Last year, I wrote to you about the power of “politicians with pencils and erasers"—state officials elected in 2020 who would be in charge of redrawing congressional and state legislative district boundaries. Voters across the country will experience the effects of this redistricting in next year’s primary elections.
Why does redistricting occur?
The U.S. Constitution mandates a census of the country every 10 years. Based on the population changes revealed in the 2020 census, two things happen:
Who determines where the lines are drawn? In most states, the state legislature draws the new lines for congressional and state legislative districts. In some states, the work of redrawing the district maps is done by a separate commission; depending on the state, the legislature may have some input on determining who sits on the redistricting commission.
The effects of reapportionment
We already mentioned that reapportionment may affect how many U.S. representatives your state can have in Congress. Because the number of presidential electors allotted to each state is based on the number of U.S. representatives, reapportionment also affects how many seats in the Electoral College are allotted to each state. This reapportionment will apply to every upcoming presidential election until 2030.
The effects of redistricting
One historical trait of the redistricting process is that boundaries are often drawn in ways that attempt to affect the outcome of the next election in that district. This attempt, which can result in oddly-shaped districts, is referred to as “gerrymandering.” Depending on the political views of the voters in the surrounding area, boundary lines may be drawn in an attempt to produce a favorable outcome for the current elected official representing that district. Other times, the lines are drawn to give a candidate from a different political party a greater chance of being elected. For instance, since North Carolina's Congressional District 12 was established after the census in 1990, its shape has been modified greatly to remain a Democratic stronghold.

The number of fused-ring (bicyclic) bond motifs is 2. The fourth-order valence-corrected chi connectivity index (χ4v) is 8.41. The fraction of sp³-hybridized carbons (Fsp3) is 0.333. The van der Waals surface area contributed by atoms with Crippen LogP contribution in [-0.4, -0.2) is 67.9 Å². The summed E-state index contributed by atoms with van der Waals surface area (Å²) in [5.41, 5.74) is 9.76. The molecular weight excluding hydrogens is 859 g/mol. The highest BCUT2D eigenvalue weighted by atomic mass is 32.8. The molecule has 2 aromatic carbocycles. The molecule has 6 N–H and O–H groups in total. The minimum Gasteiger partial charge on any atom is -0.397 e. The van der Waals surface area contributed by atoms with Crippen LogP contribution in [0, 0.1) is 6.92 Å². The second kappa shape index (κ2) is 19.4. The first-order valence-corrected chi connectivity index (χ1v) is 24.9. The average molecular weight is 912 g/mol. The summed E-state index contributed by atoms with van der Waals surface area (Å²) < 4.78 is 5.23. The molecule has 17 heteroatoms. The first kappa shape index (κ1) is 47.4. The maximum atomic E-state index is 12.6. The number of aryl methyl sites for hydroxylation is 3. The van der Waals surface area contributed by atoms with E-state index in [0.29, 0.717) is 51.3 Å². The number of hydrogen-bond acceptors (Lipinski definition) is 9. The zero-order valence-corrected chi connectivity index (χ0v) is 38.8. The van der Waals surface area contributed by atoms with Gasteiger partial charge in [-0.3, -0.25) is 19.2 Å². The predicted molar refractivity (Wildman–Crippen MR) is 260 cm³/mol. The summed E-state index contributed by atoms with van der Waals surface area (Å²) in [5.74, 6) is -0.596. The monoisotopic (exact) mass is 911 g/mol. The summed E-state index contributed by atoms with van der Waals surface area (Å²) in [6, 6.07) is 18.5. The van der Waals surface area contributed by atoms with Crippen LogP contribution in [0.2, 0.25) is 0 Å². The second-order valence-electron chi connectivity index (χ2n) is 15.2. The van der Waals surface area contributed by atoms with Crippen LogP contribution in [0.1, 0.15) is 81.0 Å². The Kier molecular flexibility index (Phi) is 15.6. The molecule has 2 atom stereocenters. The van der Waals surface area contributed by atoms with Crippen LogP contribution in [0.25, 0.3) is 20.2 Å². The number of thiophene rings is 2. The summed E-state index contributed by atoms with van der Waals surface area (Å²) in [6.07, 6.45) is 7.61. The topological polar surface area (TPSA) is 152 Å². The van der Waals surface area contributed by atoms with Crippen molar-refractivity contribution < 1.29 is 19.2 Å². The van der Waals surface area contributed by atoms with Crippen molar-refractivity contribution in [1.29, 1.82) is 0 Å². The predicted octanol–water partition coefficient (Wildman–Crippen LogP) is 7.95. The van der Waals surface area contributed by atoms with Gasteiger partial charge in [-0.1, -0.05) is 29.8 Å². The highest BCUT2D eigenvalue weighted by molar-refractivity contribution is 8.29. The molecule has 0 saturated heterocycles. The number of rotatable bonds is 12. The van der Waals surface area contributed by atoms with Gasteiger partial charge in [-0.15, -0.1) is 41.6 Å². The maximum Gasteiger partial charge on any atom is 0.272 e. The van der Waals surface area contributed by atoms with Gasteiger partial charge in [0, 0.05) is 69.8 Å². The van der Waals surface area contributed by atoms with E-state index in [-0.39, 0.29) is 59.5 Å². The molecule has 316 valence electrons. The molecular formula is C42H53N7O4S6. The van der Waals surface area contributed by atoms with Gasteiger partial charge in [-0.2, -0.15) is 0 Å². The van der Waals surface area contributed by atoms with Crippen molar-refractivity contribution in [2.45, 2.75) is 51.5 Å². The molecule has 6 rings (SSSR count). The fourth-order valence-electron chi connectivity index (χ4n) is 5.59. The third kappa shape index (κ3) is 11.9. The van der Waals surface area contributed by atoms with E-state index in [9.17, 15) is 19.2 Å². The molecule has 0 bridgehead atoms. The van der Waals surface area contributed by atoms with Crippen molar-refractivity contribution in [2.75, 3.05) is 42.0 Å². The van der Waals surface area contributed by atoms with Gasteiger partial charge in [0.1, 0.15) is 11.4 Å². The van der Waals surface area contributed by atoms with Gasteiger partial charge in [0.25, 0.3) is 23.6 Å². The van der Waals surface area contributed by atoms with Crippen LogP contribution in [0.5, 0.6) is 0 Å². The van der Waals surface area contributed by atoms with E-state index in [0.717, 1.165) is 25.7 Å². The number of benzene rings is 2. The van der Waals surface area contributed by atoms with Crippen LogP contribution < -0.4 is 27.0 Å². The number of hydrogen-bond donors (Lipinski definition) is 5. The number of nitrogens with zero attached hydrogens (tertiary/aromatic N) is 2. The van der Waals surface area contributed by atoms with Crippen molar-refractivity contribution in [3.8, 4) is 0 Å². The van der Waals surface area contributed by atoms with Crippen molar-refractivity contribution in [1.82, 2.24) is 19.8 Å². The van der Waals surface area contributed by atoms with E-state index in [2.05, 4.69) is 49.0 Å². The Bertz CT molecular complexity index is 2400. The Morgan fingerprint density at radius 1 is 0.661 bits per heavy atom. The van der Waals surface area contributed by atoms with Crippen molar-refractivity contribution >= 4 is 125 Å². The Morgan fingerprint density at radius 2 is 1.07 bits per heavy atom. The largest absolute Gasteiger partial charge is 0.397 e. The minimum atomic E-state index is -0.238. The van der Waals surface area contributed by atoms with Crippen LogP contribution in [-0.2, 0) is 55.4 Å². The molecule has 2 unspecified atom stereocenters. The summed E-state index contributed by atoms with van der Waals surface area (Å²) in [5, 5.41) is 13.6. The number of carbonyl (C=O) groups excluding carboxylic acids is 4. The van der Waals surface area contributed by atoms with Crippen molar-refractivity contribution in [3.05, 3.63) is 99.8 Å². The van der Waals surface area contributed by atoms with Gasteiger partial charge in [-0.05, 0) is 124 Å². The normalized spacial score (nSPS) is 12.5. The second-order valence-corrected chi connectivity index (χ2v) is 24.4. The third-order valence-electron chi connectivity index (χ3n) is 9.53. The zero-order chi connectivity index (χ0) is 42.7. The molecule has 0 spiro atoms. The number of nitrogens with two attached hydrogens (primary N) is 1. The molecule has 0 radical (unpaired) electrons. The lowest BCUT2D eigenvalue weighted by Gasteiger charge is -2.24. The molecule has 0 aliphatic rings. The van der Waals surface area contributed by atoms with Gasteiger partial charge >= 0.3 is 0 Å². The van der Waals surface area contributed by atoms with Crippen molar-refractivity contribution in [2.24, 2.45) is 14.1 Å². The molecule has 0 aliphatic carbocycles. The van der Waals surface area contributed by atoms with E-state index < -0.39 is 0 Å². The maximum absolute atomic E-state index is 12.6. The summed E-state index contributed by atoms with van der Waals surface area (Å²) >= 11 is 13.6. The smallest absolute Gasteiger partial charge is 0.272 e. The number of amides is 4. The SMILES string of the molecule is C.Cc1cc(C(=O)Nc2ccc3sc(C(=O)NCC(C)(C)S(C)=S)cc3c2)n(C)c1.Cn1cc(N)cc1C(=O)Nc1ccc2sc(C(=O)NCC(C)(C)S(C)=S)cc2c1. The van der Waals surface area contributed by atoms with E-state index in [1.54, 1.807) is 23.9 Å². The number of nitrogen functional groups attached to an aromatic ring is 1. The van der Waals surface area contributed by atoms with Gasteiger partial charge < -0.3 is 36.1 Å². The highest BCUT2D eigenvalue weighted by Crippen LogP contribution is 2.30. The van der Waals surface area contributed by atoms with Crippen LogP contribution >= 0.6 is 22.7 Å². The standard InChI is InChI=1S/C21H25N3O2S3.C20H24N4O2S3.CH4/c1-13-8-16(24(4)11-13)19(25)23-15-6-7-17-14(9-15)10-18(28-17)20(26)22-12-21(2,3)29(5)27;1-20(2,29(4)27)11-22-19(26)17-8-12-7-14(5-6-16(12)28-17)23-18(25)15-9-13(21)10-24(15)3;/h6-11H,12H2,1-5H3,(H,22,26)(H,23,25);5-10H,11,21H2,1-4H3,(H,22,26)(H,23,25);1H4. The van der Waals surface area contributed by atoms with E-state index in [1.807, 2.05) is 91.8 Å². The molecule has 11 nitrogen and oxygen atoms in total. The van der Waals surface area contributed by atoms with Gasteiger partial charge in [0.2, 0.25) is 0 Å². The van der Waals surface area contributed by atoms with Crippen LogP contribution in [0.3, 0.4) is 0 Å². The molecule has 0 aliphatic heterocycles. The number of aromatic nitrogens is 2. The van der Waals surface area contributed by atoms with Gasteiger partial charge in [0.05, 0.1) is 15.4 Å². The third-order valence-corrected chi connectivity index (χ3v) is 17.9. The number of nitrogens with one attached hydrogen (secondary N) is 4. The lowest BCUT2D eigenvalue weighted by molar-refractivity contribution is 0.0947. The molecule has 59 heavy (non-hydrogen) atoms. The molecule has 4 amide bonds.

After your district map is redrawn, you may reside in a new district with a new representative. You may have different candidates on your ballot next year. Even if you still reside in the same district, its geographical borders might now include voters who hold different political persuasions than you.
Redistricting makes primary elections more important.
Redistricting can affect what party is likely to win a redrawn district. For example, if a district is drawn to include a vast majority of Democratic voters, the winner of the General Election will very likely be from that party. Therefore, the winner of the Democratic primary election—between rival Democrats running for the same office—will often be the individual who wins in November and takes office the following year.
The primary elections for both parties are therefore of utmost importance. Because primary elections are between candidates from the same party, it can be hard to distinguish where they land on the ideological scale. (For example, it is not unusual for every Republican candidate to claim to be “the most conservative” in the race.) iVoterGuide finds and collects data to help you know what these primary candidates truly believe.
Whether your district changes or not, we will always provide information on the candidates on your personal ballot. iVoterGuide is here to help you stay informed on who your candidates are and what they believe. As we move into the 2022 election season, our goal is for you to be an informed voter. . . confident that you’re choosing the candidates who will best represent you and your values.
Thank you for using us as a trusted source of information.